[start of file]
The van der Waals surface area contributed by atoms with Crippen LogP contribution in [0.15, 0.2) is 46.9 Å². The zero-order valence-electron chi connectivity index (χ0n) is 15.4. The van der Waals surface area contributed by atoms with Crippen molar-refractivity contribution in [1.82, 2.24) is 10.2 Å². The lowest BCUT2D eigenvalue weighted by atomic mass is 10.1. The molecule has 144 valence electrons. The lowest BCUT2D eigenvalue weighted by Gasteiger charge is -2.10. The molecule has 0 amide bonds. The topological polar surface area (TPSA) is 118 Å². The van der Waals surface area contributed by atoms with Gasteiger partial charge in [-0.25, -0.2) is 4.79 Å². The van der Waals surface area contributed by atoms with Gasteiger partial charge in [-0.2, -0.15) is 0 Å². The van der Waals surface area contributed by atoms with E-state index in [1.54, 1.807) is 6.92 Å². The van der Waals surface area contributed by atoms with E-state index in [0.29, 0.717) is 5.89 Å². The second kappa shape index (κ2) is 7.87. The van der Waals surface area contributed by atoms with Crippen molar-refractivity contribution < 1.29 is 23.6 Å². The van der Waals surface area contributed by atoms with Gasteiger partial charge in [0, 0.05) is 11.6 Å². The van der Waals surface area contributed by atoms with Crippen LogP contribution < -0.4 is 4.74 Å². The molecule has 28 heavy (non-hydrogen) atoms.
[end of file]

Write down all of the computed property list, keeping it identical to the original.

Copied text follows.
The van der Waals surface area contributed by atoms with Crippen LogP contribution in [0.15, 0.2) is 46.9 Å². The zero-order valence-electron chi connectivity index (χ0n) is 15.4. The van der Waals surface area contributed by atoms with Crippen molar-refractivity contribution in [1.82, 2.24) is 10.2 Å². The lowest BCUT2D eigenvalue weighted by atomic mass is 10.1. The molecule has 144 valence electrons. The lowest BCUT2D eigenvalue weighted by Gasteiger charge is -2.10. The molecule has 0 amide bonds. The topological polar surface area (TPSA) is 118 Å². The van der Waals surface area contributed by atoms with Gasteiger partial charge in [-0.25, -0.2) is 4.79 Å². The van der Waals surface area contributed by atoms with Gasteiger partial charge in [-0.2, -0.15) is 0 Å². The van der Waals surface area contributed by atoms with E-state index in [1.54, 1.807) is 6.92 Å². The van der Waals surface area contributed by atoms with E-state index in [0.29, 0.717) is 5.89 Å². The second kappa shape index (κ2) is 7.87. The van der Waals surface area contributed by atoms with Crippen molar-refractivity contribution < 1.29 is 23.6 Å². The van der Waals surface area contributed by atoms with Gasteiger partial charge in [0, 0.05) is 11.6 Å². The van der Waals surface area contributed by atoms with Crippen LogP contribution < -0.4 is 4.74 Å². The molecule has 28 heavy (non-hydrogen) atoms.